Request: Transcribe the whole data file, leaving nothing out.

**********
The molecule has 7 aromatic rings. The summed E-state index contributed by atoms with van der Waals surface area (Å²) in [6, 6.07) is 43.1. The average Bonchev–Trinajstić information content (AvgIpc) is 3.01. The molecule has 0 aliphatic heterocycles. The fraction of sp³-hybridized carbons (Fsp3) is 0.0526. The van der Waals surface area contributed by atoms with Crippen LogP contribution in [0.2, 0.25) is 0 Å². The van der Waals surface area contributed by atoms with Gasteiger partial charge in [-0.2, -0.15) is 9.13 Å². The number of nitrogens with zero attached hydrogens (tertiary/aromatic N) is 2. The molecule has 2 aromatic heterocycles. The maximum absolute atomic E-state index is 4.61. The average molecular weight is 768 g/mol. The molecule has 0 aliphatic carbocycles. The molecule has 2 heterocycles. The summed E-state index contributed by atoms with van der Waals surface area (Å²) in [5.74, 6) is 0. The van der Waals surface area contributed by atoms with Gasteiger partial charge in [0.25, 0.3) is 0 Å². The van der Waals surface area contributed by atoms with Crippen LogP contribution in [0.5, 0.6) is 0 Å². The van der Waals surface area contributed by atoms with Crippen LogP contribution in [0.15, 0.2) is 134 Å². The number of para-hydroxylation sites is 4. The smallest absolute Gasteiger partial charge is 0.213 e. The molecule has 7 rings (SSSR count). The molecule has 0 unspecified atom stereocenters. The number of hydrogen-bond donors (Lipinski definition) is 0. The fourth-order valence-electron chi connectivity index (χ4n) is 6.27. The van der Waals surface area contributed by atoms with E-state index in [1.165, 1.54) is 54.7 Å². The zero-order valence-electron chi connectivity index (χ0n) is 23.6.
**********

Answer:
The molecule has 7 aromatic rings. The summed E-state index contributed by atoms with van der Waals surface area (Å²) in [6, 6.07) is 43.1. The average Bonchev–Trinajstić information content (AvgIpc) is 3.01. The molecule has 0 aliphatic heterocycles. The fraction of sp³-hybridized carbons (Fsp3) is 0.0526. The van der Waals surface area contributed by atoms with Crippen LogP contribution in [0.2, 0.25) is 0 Å². The van der Waals surface area contributed by atoms with Gasteiger partial charge in [-0.2, -0.15) is 9.13 Å². The number of nitrogens with zero attached hydrogens (tertiary/aromatic N) is 2. The molecule has 2 aromatic heterocycles. The maximum absolute atomic E-state index is 4.61. The average molecular weight is 768 g/mol. The molecule has 0 aliphatic carbocycles. The molecule has 2 heterocycles. The summed E-state index contributed by atoms with van der Waals surface area (Å²) in [5.74, 6) is 0. The van der Waals surface area contributed by atoms with Gasteiger partial charge in [0.25, 0.3) is 0 Å². The van der Waals surface area contributed by atoms with Crippen LogP contribution in [0.5, 0.6) is 0 Å². The van der Waals surface area contributed by atoms with Crippen LogP contribution in [0.15, 0.2) is 134 Å². The number of para-hydroxylation sites is 4. The smallest absolute Gasteiger partial charge is 0.213 e. The molecule has 7 rings (SSSR count). The molecule has 0 unspecified atom stereocenters. The number of hydrogen-bond donors (Lipinski definition) is 0. The fourth-order valence-electron chi connectivity index (χ4n) is 6.27. The van der Waals surface area contributed by atoms with E-state index in [1.165, 1.54) is 54.7 Å². The zero-order valence-electron chi connectivity index (χ0n) is 23.6.